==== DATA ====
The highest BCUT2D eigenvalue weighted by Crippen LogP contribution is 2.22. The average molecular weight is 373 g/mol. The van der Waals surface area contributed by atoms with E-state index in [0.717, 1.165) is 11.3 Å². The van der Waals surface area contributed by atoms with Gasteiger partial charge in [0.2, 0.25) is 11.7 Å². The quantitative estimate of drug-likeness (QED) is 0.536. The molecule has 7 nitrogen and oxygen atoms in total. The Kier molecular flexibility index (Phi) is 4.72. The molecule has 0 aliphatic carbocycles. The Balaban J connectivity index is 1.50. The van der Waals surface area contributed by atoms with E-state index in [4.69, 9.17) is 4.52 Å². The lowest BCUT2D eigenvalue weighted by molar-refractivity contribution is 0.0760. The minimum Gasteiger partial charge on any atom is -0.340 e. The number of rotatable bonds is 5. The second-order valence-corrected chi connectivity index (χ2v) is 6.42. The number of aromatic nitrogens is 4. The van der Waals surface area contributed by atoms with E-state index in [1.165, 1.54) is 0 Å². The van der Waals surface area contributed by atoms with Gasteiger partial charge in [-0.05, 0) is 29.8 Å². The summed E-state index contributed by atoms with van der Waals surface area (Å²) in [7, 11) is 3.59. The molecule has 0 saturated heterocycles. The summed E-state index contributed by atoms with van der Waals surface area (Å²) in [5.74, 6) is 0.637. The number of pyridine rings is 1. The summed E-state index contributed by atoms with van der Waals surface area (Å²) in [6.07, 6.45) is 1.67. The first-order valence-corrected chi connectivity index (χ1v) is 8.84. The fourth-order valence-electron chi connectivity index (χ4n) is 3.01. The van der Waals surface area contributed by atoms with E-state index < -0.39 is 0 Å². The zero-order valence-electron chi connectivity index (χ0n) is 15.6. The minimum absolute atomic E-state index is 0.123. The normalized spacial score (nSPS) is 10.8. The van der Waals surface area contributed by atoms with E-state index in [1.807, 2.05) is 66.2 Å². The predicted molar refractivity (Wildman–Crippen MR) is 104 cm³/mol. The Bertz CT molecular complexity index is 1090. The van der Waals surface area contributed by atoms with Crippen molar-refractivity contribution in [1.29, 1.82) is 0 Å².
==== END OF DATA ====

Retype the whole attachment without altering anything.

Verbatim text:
The highest BCUT2D eigenvalue weighted by Crippen LogP contribution is 2.22. The average molecular weight is 373 g/mol. The van der Waals surface area contributed by atoms with E-state index in [0.717, 1.165) is 11.3 Å². The van der Waals surface area contributed by atoms with Gasteiger partial charge in [0.2, 0.25) is 11.7 Å². The quantitative estimate of drug-likeness (QED) is 0.536. The molecule has 7 nitrogen and oxygen atoms in total. The Kier molecular flexibility index (Phi) is 4.72. The molecule has 0 aliphatic carbocycles. The Balaban J connectivity index is 1.50. The van der Waals surface area contributed by atoms with E-state index in [4.69, 9.17) is 4.52 Å². The lowest BCUT2D eigenvalue weighted by molar-refractivity contribution is 0.0760. The minimum Gasteiger partial charge on any atom is -0.340 e. The number of rotatable bonds is 5. The second-order valence-corrected chi connectivity index (χ2v) is 6.42. The number of aromatic nitrogens is 4. The van der Waals surface area contributed by atoms with E-state index in [1.165, 1.54) is 0 Å². The van der Waals surface area contributed by atoms with Gasteiger partial charge in [-0.05, 0) is 29.8 Å². The summed E-state index contributed by atoms with van der Waals surface area (Å²) in [7, 11) is 3.59. The molecule has 0 saturated heterocycles. The summed E-state index contributed by atoms with van der Waals surface area (Å²) in [5.74, 6) is 0.637. The number of pyridine rings is 1. The summed E-state index contributed by atoms with van der Waals surface area (Å²) in [6.07, 6.45) is 1.67. The first-order valence-corrected chi connectivity index (χ1v) is 8.84. The fourth-order valence-electron chi connectivity index (χ4n) is 3.01. The van der Waals surface area contributed by atoms with E-state index < -0.39 is 0 Å². The zero-order valence-electron chi connectivity index (χ0n) is 15.6. The minimum absolute atomic E-state index is 0.123. The normalized spacial score (nSPS) is 10.8. The van der Waals surface area contributed by atoms with E-state index in [1.807, 2.05) is 66.2 Å². The predicted molar refractivity (Wildman–Crippen MR) is 104 cm³/mol. The Bertz CT molecular complexity index is 1090. The van der Waals surface area contributed by atoms with Crippen molar-refractivity contribution in [1.29, 1.82) is 0 Å².